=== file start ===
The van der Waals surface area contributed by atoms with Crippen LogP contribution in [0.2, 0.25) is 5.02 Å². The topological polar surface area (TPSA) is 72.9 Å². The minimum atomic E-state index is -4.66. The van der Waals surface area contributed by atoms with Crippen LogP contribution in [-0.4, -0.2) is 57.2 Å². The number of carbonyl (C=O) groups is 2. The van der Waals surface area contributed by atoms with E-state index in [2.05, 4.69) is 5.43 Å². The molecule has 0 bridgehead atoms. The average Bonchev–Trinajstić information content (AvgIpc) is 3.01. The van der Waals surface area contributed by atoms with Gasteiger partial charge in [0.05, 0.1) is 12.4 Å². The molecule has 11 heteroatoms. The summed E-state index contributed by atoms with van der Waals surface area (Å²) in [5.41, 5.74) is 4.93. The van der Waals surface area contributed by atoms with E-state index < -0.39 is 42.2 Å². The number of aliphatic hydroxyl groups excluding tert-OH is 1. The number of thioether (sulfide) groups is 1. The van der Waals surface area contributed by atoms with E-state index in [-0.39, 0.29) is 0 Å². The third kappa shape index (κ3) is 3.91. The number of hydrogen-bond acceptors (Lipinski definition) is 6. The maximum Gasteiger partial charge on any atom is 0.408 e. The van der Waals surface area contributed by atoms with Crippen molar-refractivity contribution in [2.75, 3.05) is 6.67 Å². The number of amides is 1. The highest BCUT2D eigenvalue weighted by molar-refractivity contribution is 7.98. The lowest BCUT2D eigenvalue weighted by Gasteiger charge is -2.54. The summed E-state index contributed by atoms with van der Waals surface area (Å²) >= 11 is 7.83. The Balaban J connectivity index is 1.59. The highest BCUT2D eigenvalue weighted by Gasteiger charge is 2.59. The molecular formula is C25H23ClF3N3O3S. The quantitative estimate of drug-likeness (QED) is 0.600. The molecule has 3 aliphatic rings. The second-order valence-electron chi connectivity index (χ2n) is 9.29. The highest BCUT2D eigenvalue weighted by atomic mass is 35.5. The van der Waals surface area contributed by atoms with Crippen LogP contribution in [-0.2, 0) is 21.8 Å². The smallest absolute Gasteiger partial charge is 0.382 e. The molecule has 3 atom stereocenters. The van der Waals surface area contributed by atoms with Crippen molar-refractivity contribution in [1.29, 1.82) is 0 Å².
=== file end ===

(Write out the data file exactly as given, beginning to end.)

The van der Waals surface area contributed by atoms with Crippen LogP contribution in [0.2, 0.25) is 5.02 Å². The topological polar surface area (TPSA) is 72.9 Å². The minimum atomic E-state index is -4.66. The van der Waals surface area contributed by atoms with Crippen LogP contribution in [-0.4, -0.2) is 57.2 Å². The number of carbonyl (C=O) groups is 2. The van der Waals surface area contributed by atoms with E-state index in [2.05, 4.69) is 5.43 Å². The molecule has 0 bridgehead atoms. The average Bonchev–Trinajstić information content (AvgIpc) is 3.01. The van der Waals surface area contributed by atoms with Gasteiger partial charge in [0.05, 0.1) is 12.4 Å². The molecule has 11 heteroatoms. The summed E-state index contributed by atoms with van der Waals surface area (Å²) in [5.41, 5.74) is 4.93. The van der Waals surface area contributed by atoms with E-state index < -0.39 is 42.2 Å². The number of aliphatic hydroxyl groups excluding tert-OH is 1. The number of thioether (sulfide) groups is 1. The van der Waals surface area contributed by atoms with E-state index in [-0.39, 0.29) is 0 Å². The third kappa shape index (κ3) is 3.91. The number of hydrogen-bond acceptors (Lipinski definition) is 6. The maximum Gasteiger partial charge on any atom is 0.408 e. The van der Waals surface area contributed by atoms with Crippen molar-refractivity contribution in [2.75, 3.05) is 6.67 Å². The number of amides is 1. The highest BCUT2D eigenvalue weighted by molar-refractivity contribution is 7.98. The lowest BCUT2D eigenvalue weighted by Gasteiger charge is -2.54. The summed E-state index contributed by atoms with van der Waals surface area (Å²) >= 11 is 7.83. The Balaban J connectivity index is 1.59. The highest BCUT2D eigenvalue weighted by Gasteiger charge is 2.59. The molecular formula is C25H23ClF3N3O3S. The quantitative estimate of drug-likeness (QED) is 0.600. The molecule has 3 aliphatic rings. The second-order valence-electron chi connectivity index (χ2n) is 9.29. The highest BCUT2D eigenvalue weighted by atomic mass is 35.5. The van der Waals surface area contributed by atoms with Crippen LogP contribution in [-0.2, 0) is 21.8 Å². The smallest absolute Gasteiger partial charge is 0.382 e. The molecule has 3 atom stereocenters. The van der Waals surface area contributed by atoms with Crippen molar-refractivity contribution in [1.29, 1.82) is 0 Å².